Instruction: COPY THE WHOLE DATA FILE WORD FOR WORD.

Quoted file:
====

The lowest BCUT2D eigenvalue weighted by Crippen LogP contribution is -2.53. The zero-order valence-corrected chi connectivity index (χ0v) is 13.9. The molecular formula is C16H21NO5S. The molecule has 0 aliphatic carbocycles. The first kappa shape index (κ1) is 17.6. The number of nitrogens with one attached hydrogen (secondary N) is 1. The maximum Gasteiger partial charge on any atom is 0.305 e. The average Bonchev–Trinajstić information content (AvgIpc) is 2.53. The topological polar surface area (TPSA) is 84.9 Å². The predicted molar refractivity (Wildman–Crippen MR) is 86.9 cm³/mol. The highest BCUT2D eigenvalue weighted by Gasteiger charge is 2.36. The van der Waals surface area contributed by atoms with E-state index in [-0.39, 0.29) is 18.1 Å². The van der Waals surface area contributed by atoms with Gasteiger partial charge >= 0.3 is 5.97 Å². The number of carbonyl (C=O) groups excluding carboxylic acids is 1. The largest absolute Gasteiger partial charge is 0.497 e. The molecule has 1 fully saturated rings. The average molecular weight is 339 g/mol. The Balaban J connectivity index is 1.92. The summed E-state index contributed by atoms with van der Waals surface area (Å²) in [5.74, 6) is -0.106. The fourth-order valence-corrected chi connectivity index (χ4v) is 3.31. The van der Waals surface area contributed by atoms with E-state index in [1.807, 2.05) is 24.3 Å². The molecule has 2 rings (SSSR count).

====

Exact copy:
The lowest BCUT2D eigenvalue weighted by Crippen LogP contribution is -2.53. The zero-order valence-corrected chi connectivity index (χ0v) is 13.9. The molecular formula is C16H21NO5S. The molecule has 0 aliphatic carbocycles. The first kappa shape index (κ1) is 17.6. The number of nitrogens with one attached hydrogen (secondary N) is 1. The maximum Gasteiger partial charge on any atom is 0.305 e. The average Bonchev–Trinajstić information content (AvgIpc) is 2.53. The topological polar surface area (TPSA) is 84.9 Å². The predicted molar refractivity (Wildman–Crippen MR) is 86.9 cm³/mol. The highest BCUT2D eigenvalue weighted by Gasteiger charge is 2.36. The van der Waals surface area contributed by atoms with E-state index in [-0.39, 0.29) is 18.1 Å². The van der Waals surface area contributed by atoms with Gasteiger partial charge >= 0.3 is 5.97 Å². The number of carbonyl (C=O) groups excluding carboxylic acids is 1. The largest absolute Gasteiger partial charge is 0.497 e. The molecule has 1 fully saturated rings. The average molecular weight is 339 g/mol. The Balaban J connectivity index is 1.92. The summed E-state index contributed by atoms with van der Waals surface area (Å²) in [5.74, 6) is -0.106. The fourth-order valence-corrected chi connectivity index (χ4v) is 3.31. The van der Waals surface area contributed by atoms with E-state index in [1.807, 2.05) is 24.3 Å². The molecule has 2 rings (SSSR count).